Commentary Directory

An Awkward Economy

Jacob Hess
December 12, 2021

The Week Behind

Awkward. The global economy is in an awkward position. Labor markets in developed markets are hot, and inflation is still rising (both especially true in the US). However, just as the signs of too much demand reach their peak, new risks arise. The Omicron variant has added uncertainty to the outlook for the pandemic which looked to be fizzling out following the Delta variant outbreak. The new public health issue has thrown a wrench into the plans of many central banks who need to respond to inflation with tightening but could be forced to react with easing to new COVID restrictions. Meanwhile, US equities look to set new records.

US stocks have been volatile over the last two weeks. A bearish end to November shaved of about -5% from the S&P 500 in response to the emergence of the Omicron virus. However, that was followed by an immediate bounce at the beginning of December which brought the equity market back near all-time highs. The bounce looks "awkward," though, for two reasons: (1) the volumne of advancing shares vs declining shares in the first week of December was weak historically and (2) insider trading selling set a new annual high through the first 11 months of 2021.

From Wall Street Journal

Potential awkwardness that could come from a US default on the national debt looks to be put to bed by the news of a deal between Senator McConnell and Majority Leader Schumer which would allow the Democrats to pass a bill to raise the debt limit just before the Treasury is set to run out of money on December 15th. It seems to be business as usual in the sense that it is a temporary reprieve that pushes the issue back another year. In another nod to the status quo, moderate Democrats look to be flexing their power in the infrastructure bill negotiations as they cite inflation as a concern when choosing the size of spending. Raymond James sees spending shrinking "from as high as $6 trillion to ~$1.75 trillion."

Central banks are taking the center stage this week, and this won't be the last time. In fact, monetary policy will be a huge theme in the first half of 2022. But at the moment, different reactions to the Omicron variant have led to differing policy outlooks which could leave leading central banks in an awkward position of policy divergence. The Fed seems on track to tighten asset purchases as new virus fears probably won't change its outlook, but the ECB and Bank of England could be distracted if the nations they represent move towards policy public health restrictions in response to Omicron.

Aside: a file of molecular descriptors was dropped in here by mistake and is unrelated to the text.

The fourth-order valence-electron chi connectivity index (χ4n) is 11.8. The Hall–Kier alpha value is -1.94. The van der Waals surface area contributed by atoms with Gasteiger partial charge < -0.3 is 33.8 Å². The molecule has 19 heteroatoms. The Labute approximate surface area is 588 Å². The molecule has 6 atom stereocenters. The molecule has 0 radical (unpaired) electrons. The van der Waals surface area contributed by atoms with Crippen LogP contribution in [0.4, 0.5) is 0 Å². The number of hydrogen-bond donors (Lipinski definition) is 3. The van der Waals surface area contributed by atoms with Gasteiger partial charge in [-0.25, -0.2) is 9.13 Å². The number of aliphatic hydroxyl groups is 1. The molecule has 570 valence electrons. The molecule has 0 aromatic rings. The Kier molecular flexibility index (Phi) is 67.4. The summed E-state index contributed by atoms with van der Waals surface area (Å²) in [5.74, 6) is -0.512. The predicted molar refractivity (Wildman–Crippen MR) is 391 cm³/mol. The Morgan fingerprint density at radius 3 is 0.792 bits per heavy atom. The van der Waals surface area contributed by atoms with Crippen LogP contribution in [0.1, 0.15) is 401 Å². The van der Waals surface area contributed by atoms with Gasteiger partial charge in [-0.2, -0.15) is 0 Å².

Nevertheless, inflation demands to be addressed. The November US CPI reading signaled another month of robust price growth at 0.8% MoM and another acceleration of the yearly pace to 6.8% YoY. Core CPI also accelerated from 4.6% YoY to 4.9% YoY on further increases in automobiles, apparel, and indexes related to travel (see Chart of the Week). The pace of increases has slowed, which is a good sign, but inflation has not peaked. Chair Powell notably dropped his evaluation of inflation as "transitory" this week as well. That was a bit "awkward" after using it so heavily for the past 6 months.

The good thing about the end of the year, particularly in December, is that most people get to spend it away from these "awkward" topics (maybe not if you're an economist). Seasonality seems to have taken over markets which seem to be entering into their typical "Santa Claus rally" pattern. Regardless, the questions asked of the economy will have to be addresses and central bank announcements this week may guide us on how financial leaders will start to provide answers in 2022.

Chart of the Week

From BLS

Consumers are preparing for an expensive Christmas, but they might be able to reduce the burden of rising prices by celebrating at home. Some away from home categories exceed or are about the same as their at home counterparts. This may be more of a result of leisure and hospitality labor shortages than goods inflation. Total job openings and total quits were up 61% YoY and 24% YoY in October while the leisure and hospitality industry saw job openings and quits rise 101% YoY and 47% YoY.

The Week Ahead

PPI and retail sale releases come out this week before the Fed releases its announcements. Many are expecting further guidance on tapering and updated projections to give guidance on rate hikes next year. The Bank of England and the ECB will also provide policy updates. The BoE might even raise rates in response to rising inflation depending on their initial assessment of the Omicron threat.